Category Archives: Massive increase in crude-by-rail

MUST READ: Hauling crude oil may be causing train tracks to fail

Repost from the Los Angeles Times

Why are so many oil trains crashing? Track problems may be to blame

Ralph Vartabedian, October 7, 2015
Oil train derailment
Smoke and flames erupt from the scene of a train derailment March 5, 2015, near Galena, Ill. A BNSF Railway freight train loaded with crude oil derailed in a rural area where the Galena River meets the Mississippi. (Mike Burley / Associated Press)

The only sign of trouble aboard a Norfolk Southern train, hauling roughly 9,000 tons of Canadian crude in western Pennsylvania last year, was a moderate sway in the locomotive as it entered a bend on the Kiskiminetas River.

The first 66 cars had passed safely around the curve when the emergency brakes suddenly engaged, slamming the train to a stop. The conductor trudged back nearly a mile through newly fallen snow to see what happened.

Twenty-one cars had derailed, one slamming through the wall of a nearby factory. Four tank cars were punctured, sending 4,300 gallons of crude pouring out of the tangled wreckage.

Freight train derailment
Cars are seen from a freight train derailment on Feb. 13, 2014, in Vandergrift, Pa. (Darrell Sapp / Associated Press)

The cause of the accident in North Vandergrift was identified as a failure in the rails — not aging or poorly maintained tracks, but a relatively new section laid less than a year earlier.

The February 2014 crash fits into an alarming pattern across North America that helps explain the significant rise of derailments involving oil-hauling trains over the last three years, even as railroads are investing billions of dollars in improving the safety of their networks. A review of 31 crashes that have occurred on oil trains since 2013 puts track failure at the heart of the growing safety problem.

Track problems were blamed on 59% of the crashes, more than double the overall rate for freight train accidents, according to a Times analysis of accident reports. Investigators and rail safety experts are looking at how the weight and movements of oil trains may be causing higher than expected track failures.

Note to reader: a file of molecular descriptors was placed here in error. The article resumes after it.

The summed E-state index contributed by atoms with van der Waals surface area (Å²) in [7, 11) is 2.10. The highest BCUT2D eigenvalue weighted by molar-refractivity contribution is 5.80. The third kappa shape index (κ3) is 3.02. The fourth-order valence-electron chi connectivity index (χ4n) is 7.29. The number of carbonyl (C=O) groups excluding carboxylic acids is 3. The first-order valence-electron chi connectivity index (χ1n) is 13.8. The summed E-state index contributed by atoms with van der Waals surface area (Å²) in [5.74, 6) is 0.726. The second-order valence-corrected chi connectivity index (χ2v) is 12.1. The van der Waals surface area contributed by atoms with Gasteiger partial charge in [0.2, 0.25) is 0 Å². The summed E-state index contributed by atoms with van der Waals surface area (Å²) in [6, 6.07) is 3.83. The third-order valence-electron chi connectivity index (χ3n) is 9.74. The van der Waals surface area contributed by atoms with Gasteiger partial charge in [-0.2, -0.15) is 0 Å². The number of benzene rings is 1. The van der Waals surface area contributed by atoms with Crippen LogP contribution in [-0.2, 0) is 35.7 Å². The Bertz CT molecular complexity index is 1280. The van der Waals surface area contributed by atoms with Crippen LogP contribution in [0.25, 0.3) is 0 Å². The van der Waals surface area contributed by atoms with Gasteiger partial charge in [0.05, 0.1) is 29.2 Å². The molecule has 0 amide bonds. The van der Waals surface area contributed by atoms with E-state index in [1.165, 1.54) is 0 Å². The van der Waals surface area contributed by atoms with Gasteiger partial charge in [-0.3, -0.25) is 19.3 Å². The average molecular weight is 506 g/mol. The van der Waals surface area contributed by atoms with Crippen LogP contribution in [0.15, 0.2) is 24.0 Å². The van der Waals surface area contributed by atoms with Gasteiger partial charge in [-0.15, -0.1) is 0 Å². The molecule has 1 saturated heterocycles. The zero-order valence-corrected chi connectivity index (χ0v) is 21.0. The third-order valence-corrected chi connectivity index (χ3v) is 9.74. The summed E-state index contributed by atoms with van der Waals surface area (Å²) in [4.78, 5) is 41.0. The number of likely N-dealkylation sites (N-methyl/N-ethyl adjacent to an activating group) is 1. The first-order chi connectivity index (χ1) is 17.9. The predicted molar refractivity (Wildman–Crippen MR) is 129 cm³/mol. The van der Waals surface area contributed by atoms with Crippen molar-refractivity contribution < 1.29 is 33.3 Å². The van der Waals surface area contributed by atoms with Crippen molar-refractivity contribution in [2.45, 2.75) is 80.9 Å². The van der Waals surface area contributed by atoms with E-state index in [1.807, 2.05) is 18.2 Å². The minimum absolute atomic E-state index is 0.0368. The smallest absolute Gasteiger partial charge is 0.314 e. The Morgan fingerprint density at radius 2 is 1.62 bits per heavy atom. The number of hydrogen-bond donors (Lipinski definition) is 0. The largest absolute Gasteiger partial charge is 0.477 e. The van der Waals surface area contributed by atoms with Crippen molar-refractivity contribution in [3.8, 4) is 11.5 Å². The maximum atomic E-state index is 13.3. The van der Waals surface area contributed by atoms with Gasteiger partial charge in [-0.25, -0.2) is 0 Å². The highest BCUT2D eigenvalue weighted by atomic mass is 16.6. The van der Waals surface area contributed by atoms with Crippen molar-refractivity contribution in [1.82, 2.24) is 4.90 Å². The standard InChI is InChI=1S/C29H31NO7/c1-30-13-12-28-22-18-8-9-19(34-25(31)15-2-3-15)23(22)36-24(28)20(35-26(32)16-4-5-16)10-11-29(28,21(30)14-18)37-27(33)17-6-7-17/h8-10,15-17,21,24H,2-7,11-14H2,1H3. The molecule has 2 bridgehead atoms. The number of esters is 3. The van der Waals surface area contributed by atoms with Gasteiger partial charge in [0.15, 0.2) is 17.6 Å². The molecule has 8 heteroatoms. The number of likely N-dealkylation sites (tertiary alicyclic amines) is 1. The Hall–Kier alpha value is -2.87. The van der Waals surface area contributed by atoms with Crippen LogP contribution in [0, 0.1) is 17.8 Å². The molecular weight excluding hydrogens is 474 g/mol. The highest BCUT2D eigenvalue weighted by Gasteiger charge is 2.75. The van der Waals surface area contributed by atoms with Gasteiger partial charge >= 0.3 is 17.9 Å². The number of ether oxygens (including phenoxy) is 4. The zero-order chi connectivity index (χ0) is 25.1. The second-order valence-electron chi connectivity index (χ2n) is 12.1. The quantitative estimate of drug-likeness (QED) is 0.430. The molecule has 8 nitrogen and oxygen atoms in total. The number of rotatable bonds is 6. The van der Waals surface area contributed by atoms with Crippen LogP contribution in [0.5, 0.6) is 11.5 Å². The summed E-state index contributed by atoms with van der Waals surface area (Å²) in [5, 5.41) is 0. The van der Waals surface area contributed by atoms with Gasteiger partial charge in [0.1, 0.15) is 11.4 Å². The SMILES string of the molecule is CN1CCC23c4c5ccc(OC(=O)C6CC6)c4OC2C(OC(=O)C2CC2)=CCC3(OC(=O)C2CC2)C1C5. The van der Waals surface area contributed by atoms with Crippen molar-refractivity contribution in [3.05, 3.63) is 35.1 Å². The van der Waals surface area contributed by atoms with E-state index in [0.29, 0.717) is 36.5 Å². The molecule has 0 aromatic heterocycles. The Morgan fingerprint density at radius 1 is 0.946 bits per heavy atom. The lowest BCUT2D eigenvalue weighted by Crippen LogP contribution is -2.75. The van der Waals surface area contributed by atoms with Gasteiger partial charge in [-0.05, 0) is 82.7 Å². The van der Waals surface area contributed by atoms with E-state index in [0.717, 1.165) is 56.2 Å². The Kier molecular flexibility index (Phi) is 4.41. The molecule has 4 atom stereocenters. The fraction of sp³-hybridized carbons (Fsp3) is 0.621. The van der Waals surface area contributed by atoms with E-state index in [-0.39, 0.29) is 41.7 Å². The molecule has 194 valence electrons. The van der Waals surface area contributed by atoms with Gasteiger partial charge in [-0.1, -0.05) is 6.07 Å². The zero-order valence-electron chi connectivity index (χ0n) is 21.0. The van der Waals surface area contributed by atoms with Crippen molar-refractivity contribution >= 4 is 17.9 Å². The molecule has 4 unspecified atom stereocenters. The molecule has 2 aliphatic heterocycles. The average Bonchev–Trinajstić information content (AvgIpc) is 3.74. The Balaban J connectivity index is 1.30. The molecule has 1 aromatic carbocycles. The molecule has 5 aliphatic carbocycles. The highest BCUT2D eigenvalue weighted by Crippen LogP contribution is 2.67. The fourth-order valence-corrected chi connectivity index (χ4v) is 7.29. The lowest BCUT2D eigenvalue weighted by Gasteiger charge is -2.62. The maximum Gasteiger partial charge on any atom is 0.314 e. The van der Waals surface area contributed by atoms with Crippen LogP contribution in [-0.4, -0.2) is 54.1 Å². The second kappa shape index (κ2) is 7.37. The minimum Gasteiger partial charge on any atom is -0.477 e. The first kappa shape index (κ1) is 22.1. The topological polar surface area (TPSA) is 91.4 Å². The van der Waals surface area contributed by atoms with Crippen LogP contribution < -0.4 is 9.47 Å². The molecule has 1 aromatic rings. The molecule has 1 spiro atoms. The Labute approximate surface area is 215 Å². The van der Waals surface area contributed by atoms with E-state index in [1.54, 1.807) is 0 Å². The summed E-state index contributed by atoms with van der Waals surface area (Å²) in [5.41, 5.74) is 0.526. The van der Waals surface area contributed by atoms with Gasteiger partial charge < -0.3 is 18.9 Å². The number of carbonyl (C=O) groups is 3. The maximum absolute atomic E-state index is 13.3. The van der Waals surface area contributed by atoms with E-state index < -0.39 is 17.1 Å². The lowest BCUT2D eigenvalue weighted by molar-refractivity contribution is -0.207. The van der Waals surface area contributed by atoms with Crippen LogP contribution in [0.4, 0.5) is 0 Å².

The growing number of trains hauling crude oil from Canada and the Northern Plains are among the heaviest on the rails today, many extending more than 100 cars in length and weighing a cumulative 19,000 tons or more.

Not since the early days of John D. Rockefeller’s oil trust have railroads played such a central role in moving oil from wells to refineries. Oil shipments by rail have soared — an 18-fold increase between 2010 and 2014 — as domestic oil production has escalated faster than the construction of new pipelines to carry it to market.

Concerns about the safety of hauling crude began to rise after the horrific Lac-Megantic accident in Quebec in July 2013 that left 47 people dead and the city’s downtown in ruins.

The Federal Railroad Administration is preparing in coming weeks to issue a new set of initiatives to address the track problems, after previously clamping tighter restrictions on tank car designs and railroad operations. But solving the track problems could be a formidable challenge.

Oil train crashes since 2013
Infographic: Oil train crashes since 2013

Sarah Feinberg, chief of the Federal Railroad Administration, said the agency is working hard to improve safety, but preventing accidents that result from defective track involves finding a needle in every haystack along thousands of miles of track.

“We have been incredibly lucky that the accidents have happened mostly in rural areas,” she said. “Some of them have been very close calls.”

The crashes have occurred as the nation’s railroad system is being asked to do more than at any time in history, putting additional wear and tear on the tracks. Since 2001, railroads have seen a modest 12% increase in the number of cars they haul, but a 24% jump in the more comprehensive measurement of cargo that looks at the weight and train mileage the system has to bear, known as ton-miles, according to industry data.

Though railroads have significantly improved safety in general, the oil train accidents are a worrisome trend in the opposite direction and not fully understood.

Of the 31 crashes involving crude or ethanol since 2013, 17 were related to track problems and 12 a mix of other causes. The cause of the two other crashes remains unclear. The count is based on both final or preliminary government and railroad investigations that were collected by The Times under the Freedom of Information Act or in U.S., Canadian and railroad company filings.

About two-thirds of the accidents resulted in spills, fires or explosions, a record that has already prompted regulators to demand stronger tank cars and other safety measures.

Weight, oil sloshing and cold temperatures are among the issues that might be exacerbating the problem, according to rail safety experts.

Investigators at Safety Transportation Board Canada, which is investigating the eight accidents that have occurred in that country, are beginning to suspect that the oil trains are causing unusual track damage.